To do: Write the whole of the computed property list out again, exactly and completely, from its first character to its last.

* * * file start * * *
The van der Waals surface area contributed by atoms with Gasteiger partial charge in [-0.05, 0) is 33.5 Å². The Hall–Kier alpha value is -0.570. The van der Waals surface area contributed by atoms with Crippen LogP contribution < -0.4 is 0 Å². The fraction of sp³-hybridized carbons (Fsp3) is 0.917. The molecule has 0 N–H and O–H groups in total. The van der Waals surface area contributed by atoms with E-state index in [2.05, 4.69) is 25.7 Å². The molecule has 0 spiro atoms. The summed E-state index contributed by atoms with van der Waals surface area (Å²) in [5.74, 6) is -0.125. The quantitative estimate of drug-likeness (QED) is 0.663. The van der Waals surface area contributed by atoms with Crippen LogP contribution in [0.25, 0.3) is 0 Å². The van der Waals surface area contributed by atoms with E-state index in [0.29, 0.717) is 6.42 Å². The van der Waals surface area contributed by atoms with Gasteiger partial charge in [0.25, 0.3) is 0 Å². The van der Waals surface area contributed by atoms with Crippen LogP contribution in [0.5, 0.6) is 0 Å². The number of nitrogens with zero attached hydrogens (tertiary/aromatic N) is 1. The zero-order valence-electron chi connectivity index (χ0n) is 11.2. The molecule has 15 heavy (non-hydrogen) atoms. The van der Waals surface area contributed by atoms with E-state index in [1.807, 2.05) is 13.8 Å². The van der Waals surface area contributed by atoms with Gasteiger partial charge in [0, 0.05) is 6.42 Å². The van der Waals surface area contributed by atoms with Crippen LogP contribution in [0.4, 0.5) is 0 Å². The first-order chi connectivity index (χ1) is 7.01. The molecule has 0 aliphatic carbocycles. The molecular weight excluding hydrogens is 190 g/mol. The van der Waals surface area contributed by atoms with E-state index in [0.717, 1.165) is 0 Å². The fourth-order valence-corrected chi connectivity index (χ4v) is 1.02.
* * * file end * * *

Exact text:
The van der Waals surface area contributed by atoms with Gasteiger partial charge in [-0.05, 0) is 33.5 Å². The Hall–Kier alpha value is -0.570. The van der Waals surface area contributed by atoms with Crippen LogP contribution < -0.4 is 0 Å². The fraction of sp³-hybridized carbons (Fsp3) is 0.917. The molecule has 0 N–H and O–H groups in total. The van der Waals surface area contributed by atoms with E-state index in [2.05, 4.69) is 25.7 Å². The molecule has 0 spiro atoms. The summed E-state index contributed by atoms with van der Waals surface area (Å²) in [5.74, 6) is -0.125. The quantitative estimate of drug-likeness (QED) is 0.663. The van der Waals surface area contributed by atoms with Crippen LogP contribution in [0.25, 0.3) is 0 Å². The van der Waals surface area contributed by atoms with E-state index in [0.29, 0.717) is 6.42 Å². The van der Waals surface area contributed by atoms with Gasteiger partial charge in [0.25, 0.3) is 0 Å². The van der Waals surface area contributed by atoms with Crippen LogP contribution in [0.5, 0.6) is 0 Å². The number of nitrogens with zero attached hydrogens (tertiary/aromatic N) is 1. The zero-order valence-electron chi connectivity index (χ0n) is 11.2. The molecule has 15 heavy (non-hydrogen) atoms. The van der Waals surface area contributed by atoms with E-state index in [1.807, 2.05) is 13.8 Å². The van der Waals surface area contributed by atoms with Gasteiger partial charge in [0, 0.05) is 6.42 Å². The van der Waals surface area contributed by atoms with Crippen LogP contribution in [0.4, 0.5) is 0 Å². The first-order chi connectivity index (χ1) is 7.01. The molecule has 0 aliphatic carbocycles. The molecular weight excluding hydrogens is 190 g/mol. The van der Waals surface area contributed by atoms with E-state index in [0.717, 1.165) is 0 Å². The fourth-order valence-corrected chi connectivity index (χ4v) is 1.02.